It is appropriate to apply PCA as a first step for exploratory studies where differences between experimental groups may be unknown or unpredictable; however, the spectral noise and high within-group variation do not show a separation between groups in many cases39; therefore, to overcome this problem, a supervised model OPLS-DA was constructed for classification of the samples and to improve discrimination between metabolic profiles and their cytotoxic activity (Fig. 4) because the OPLS-DA algorithm is normally applied when there are only two classes, improving the class discrimination and robustness of important feature identification40.
As performed for the 1H-NMR experiments, the validation of the PSYCHE models (Table 2) was carried out using PLS-DA, where the models were evaluated using R2, Q2 and Q2/R2 metrics. A model is considered predictive if the Q2/R2 ratio is greater than 0.541. When the results of the models obtained for the 1H-NMR experiments were compared with those from the PSYCHE NMR experiment (Tables 1 and 2), an improvement in the total amount of variance (R2) and in the accuracy (Q2) was observed for the latter experiment. This may be because the soft coral extracts contain many overlapping peaks from multiple compounds and that such overlaps obscure peak assignments and compromise the quantitative analysis, which explains the overfitting observed in the OPLS-DA model using 1H-NMR data compared to that in the decoupled PSYCHE model; all this is reflected in the total reproducibility explained by the ratio Q2/R242. However, a reasonable separation between the groups (cytotoxic and noncytotoxic) was only evident in the model generated for the PC3 tumor cell line, with a Q2/R2 value of 0.59 (Table 2). These results confirm that cluster separations in the OPLS-DA score plot shown in Fig. 4b for the PC3 tumor cell line were statistically significant.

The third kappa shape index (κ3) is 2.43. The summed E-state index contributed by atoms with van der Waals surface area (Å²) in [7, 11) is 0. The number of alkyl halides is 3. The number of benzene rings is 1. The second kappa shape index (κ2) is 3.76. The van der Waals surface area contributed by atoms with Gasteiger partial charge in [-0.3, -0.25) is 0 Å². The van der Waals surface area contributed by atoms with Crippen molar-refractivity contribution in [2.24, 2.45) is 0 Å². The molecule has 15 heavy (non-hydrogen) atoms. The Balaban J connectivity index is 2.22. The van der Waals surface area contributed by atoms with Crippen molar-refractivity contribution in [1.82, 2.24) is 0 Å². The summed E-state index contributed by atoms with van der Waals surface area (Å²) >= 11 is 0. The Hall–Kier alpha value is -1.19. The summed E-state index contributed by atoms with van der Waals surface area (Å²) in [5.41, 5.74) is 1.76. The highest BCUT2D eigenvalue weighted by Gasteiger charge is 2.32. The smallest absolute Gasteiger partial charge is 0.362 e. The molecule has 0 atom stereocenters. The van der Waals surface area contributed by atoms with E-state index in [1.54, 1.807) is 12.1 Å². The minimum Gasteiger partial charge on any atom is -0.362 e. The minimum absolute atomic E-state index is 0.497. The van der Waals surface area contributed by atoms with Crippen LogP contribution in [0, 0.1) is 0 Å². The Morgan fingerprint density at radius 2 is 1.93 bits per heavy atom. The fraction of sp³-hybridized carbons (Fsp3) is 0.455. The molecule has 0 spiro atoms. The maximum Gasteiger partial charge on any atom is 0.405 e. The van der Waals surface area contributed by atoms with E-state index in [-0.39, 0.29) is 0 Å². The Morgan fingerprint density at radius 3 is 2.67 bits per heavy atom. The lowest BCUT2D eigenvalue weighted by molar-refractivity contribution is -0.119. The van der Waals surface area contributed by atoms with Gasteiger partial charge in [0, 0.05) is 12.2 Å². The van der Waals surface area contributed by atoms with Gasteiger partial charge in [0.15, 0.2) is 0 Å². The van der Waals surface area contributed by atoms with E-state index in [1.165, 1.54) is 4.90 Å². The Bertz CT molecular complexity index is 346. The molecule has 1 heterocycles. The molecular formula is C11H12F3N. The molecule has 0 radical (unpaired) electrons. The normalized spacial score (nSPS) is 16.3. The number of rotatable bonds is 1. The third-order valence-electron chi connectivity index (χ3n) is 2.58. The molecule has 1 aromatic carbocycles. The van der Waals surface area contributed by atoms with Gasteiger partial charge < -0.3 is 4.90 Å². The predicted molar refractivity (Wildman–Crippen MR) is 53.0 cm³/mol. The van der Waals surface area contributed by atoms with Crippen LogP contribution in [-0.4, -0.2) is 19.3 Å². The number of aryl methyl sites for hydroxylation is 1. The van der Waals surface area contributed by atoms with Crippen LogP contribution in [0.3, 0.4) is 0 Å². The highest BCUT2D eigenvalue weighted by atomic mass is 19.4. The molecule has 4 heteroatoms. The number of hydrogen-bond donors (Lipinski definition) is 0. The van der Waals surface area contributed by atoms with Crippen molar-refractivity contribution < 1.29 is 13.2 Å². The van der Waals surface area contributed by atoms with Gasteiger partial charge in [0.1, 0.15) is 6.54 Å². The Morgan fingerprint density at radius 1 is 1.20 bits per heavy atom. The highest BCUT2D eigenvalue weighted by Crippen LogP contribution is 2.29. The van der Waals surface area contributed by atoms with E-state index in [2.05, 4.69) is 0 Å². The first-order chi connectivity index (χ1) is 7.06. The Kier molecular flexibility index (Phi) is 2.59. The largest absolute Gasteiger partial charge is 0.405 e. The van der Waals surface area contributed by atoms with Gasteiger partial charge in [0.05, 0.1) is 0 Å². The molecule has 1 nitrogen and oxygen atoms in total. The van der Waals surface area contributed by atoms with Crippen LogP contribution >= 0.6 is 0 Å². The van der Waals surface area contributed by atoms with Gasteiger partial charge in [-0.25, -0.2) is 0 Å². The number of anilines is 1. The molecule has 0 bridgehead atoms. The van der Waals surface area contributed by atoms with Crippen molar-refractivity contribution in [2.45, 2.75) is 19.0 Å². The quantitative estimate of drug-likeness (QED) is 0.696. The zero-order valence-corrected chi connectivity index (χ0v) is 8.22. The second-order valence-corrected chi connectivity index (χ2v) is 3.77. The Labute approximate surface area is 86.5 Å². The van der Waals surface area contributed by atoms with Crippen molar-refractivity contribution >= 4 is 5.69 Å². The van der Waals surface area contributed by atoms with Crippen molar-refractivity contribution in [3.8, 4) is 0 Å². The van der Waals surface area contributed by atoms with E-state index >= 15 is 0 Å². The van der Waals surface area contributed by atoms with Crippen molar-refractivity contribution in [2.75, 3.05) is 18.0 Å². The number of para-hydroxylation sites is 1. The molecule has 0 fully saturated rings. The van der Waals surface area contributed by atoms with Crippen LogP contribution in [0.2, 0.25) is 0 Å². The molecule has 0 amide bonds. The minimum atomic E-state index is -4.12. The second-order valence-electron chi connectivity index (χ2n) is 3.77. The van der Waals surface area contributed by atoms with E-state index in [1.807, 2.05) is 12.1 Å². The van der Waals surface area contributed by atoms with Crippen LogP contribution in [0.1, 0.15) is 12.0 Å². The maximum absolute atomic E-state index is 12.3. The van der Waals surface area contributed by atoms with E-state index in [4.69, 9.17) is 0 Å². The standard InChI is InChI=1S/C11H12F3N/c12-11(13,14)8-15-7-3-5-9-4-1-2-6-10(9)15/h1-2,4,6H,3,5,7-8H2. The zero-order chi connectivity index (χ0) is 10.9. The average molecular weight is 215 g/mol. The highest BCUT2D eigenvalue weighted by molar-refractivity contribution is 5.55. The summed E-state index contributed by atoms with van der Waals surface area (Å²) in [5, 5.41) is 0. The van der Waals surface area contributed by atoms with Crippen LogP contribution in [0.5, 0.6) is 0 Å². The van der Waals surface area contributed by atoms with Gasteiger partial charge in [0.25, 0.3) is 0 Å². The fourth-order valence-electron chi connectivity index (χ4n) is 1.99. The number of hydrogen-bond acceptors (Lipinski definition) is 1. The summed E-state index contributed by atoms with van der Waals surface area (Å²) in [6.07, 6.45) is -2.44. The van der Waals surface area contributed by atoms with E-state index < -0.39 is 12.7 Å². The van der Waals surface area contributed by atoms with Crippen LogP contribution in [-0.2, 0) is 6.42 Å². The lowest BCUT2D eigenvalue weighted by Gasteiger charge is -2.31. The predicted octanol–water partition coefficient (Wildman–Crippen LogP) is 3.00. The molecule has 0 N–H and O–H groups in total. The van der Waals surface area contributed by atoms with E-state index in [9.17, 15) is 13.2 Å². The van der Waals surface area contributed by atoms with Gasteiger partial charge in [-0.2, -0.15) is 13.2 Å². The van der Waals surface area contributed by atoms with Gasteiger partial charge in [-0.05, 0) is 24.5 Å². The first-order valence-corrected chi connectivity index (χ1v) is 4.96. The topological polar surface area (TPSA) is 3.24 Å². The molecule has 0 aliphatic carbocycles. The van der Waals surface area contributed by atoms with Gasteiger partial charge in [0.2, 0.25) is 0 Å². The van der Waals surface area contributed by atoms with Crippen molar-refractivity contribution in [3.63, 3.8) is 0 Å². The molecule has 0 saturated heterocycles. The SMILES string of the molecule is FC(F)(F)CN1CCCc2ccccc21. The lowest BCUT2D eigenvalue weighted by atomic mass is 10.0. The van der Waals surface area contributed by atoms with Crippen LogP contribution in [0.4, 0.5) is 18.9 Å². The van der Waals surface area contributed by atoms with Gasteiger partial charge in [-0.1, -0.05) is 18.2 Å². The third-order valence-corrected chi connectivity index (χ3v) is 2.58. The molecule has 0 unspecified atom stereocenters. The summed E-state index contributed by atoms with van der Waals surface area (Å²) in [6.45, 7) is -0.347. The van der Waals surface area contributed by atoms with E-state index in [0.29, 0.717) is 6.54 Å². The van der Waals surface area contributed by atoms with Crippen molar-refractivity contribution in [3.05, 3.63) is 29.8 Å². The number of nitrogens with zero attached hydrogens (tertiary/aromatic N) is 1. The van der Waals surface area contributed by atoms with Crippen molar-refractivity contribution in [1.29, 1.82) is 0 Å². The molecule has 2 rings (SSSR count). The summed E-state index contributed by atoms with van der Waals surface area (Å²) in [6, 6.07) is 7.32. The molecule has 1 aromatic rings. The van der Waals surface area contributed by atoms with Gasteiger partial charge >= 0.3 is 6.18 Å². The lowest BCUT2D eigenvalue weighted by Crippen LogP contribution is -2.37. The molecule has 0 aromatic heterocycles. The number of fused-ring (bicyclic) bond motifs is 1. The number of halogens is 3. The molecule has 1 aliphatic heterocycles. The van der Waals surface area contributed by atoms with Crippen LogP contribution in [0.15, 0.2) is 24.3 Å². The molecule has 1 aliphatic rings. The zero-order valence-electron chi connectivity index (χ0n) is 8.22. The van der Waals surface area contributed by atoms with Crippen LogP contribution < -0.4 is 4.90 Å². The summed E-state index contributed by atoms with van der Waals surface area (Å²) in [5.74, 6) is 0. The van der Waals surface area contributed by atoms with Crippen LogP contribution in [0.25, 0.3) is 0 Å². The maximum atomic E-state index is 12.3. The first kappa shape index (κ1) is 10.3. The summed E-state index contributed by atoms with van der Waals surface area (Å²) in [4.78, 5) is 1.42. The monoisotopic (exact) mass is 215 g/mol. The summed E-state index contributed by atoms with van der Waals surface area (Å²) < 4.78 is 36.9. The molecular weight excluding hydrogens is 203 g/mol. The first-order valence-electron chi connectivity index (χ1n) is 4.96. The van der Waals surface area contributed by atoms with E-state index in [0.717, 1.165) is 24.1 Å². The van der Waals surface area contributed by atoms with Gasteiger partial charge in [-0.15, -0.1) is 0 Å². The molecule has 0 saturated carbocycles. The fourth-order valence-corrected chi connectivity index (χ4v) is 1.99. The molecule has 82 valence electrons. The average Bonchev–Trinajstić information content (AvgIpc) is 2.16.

The cytotoxic activity of each extract against the tested tumor cell lines showed that the extracts of P. kukenthali (code G18P) and Plexaurella sp. (code G22P) exhibited inhibition percentages of 64.0% and 63.5% against the PC3 tumor cell line, respectively. In Fig. 4b, the OPLS-DA of PSYCHE experiments show that those extracts were part of the group that presented cytotoxic activity against the tumor line PC3.